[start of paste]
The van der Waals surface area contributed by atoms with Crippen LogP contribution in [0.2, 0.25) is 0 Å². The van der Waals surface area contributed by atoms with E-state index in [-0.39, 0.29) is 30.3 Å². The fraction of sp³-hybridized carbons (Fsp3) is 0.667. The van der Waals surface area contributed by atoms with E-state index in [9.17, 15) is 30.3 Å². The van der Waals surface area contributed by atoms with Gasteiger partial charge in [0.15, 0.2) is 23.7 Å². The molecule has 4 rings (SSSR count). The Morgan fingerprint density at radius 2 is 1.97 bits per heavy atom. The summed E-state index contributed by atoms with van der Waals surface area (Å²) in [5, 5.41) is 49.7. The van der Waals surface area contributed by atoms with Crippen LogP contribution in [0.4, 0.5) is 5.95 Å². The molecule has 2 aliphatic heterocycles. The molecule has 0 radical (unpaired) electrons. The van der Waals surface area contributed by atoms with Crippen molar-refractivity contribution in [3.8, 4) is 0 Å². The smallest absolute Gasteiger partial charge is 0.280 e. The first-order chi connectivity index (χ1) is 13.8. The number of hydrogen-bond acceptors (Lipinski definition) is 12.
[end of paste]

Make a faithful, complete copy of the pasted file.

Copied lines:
The van der Waals surface area contributed by atoms with Crippen LogP contribution in [0.2, 0.25) is 0 Å². The van der Waals surface area contributed by atoms with E-state index in [-0.39, 0.29) is 30.3 Å². The fraction of sp³-hybridized carbons (Fsp3) is 0.667. The van der Waals surface area contributed by atoms with E-state index in [9.17, 15) is 30.3 Å². The van der Waals surface area contributed by atoms with Gasteiger partial charge in [0.15, 0.2) is 23.7 Å². The molecule has 4 rings (SSSR count). The Morgan fingerprint density at radius 2 is 1.97 bits per heavy atom. The summed E-state index contributed by atoms with van der Waals surface area (Å²) in [5, 5.41) is 49.7. The van der Waals surface area contributed by atoms with Crippen LogP contribution in [0.4, 0.5) is 5.95 Å². The molecule has 2 aliphatic heterocycles. The molecule has 0 radical (unpaired) electrons. The van der Waals surface area contributed by atoms with Crippen molar-refractivity contribution in [3.8, 4) is 0 Å². The smallest absolute Gasteiger partial charge is 0.280 e. The first-order chi connectivity index (χ1) is 13.8. The number of hydrogen-bond acceptors (Lipinski definition) is 12.